Many of my mountain landscapes are captured using conventional composition rules, so mountain peaks in the background with other elements in the foreground and/or middle to lead the eye to the peaks and to complement them. I do like to challenge these rules though and love trying different approaches. One of the things I like to do for instance is to go up a mountain and shoot the surrounding mountains from there to get a different perspective.
Using a wide-angle lens up on a mountain is fun, however I prefer to use longer focal lengths to get closer and to create more “intimate” images. I usually point the lens downwards a bit, compose very tightly and avoid including too much sky. I love the perspective you get by shooting in this manner. It creates a bit of a “birds view” and gives the viewer the feeling of flying into a scene. I published and aerial mountain photograph called Come fly with me a while ago which had that perspective. The image above is another good example.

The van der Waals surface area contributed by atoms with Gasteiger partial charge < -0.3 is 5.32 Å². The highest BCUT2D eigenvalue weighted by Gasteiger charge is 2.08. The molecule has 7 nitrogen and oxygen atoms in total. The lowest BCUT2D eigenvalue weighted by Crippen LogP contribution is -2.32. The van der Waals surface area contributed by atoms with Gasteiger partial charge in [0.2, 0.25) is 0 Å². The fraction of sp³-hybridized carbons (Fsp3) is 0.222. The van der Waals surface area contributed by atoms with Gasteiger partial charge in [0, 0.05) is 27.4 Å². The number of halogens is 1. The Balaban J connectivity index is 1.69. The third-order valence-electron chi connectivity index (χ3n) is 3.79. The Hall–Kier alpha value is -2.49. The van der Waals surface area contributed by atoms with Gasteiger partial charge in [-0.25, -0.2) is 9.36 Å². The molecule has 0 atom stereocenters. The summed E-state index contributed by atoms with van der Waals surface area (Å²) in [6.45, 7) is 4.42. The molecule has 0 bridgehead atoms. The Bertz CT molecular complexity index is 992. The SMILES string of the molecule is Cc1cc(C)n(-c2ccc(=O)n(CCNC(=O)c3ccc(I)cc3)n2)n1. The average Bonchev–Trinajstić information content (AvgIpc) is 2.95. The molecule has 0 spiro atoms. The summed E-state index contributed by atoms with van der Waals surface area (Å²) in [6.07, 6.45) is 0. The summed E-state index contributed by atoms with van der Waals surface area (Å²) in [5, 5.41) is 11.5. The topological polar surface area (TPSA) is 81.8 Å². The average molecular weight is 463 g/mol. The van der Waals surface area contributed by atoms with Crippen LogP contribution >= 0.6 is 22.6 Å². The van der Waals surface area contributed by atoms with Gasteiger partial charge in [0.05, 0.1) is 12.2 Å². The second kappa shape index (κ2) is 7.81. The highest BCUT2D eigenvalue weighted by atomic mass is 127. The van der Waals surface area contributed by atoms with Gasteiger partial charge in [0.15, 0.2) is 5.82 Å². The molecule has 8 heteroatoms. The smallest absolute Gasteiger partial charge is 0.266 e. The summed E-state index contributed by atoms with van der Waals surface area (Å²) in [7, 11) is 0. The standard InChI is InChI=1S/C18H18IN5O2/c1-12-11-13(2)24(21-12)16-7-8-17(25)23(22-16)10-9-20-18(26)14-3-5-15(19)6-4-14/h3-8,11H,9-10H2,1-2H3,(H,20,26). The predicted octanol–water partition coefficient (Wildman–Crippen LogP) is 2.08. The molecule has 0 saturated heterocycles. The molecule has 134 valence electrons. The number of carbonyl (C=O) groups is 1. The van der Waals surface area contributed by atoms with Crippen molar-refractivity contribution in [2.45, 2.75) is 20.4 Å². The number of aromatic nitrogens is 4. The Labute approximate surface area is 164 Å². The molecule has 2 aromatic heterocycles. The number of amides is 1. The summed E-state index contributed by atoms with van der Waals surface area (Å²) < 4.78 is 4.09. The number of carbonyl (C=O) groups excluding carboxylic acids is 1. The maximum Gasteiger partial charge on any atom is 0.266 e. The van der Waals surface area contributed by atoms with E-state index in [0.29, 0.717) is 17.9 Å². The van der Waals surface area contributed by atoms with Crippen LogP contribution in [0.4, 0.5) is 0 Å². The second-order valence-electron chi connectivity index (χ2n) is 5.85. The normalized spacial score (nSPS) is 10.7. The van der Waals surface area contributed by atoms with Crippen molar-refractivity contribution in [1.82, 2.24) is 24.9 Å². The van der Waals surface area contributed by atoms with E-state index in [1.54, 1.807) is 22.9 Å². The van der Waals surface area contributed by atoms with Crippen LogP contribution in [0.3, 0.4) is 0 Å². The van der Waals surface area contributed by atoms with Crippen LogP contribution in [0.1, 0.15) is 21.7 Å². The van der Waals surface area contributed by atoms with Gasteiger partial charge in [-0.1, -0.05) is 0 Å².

For the aerial mountain photograph above I went up the Diavolezza mountain. The Diavolezza (which is Italian for “She-Devil”) is a mountain in the area of Pontresina in Graubünden. I went up to an altitude of 2978 meters (about 10.000 feet), which gave me a spectacular view in various directions. The mountain in the foreground to the left is called Piz Alv and has an altitude just a bit lower than the altitude I was shooting from. The mountains in the back are a touch higher. I was very lucky that morning. The mountains were bathing in soft morning light and there was fresh first snow on top of the mountains and a bit of fog as well. Hope you like it!
I captured this aerial mountain photograph using my 70-200 f/2.8 lens on a Nikon D800E. No filters were used. The image was processed in Adobe Lightroom 4.2.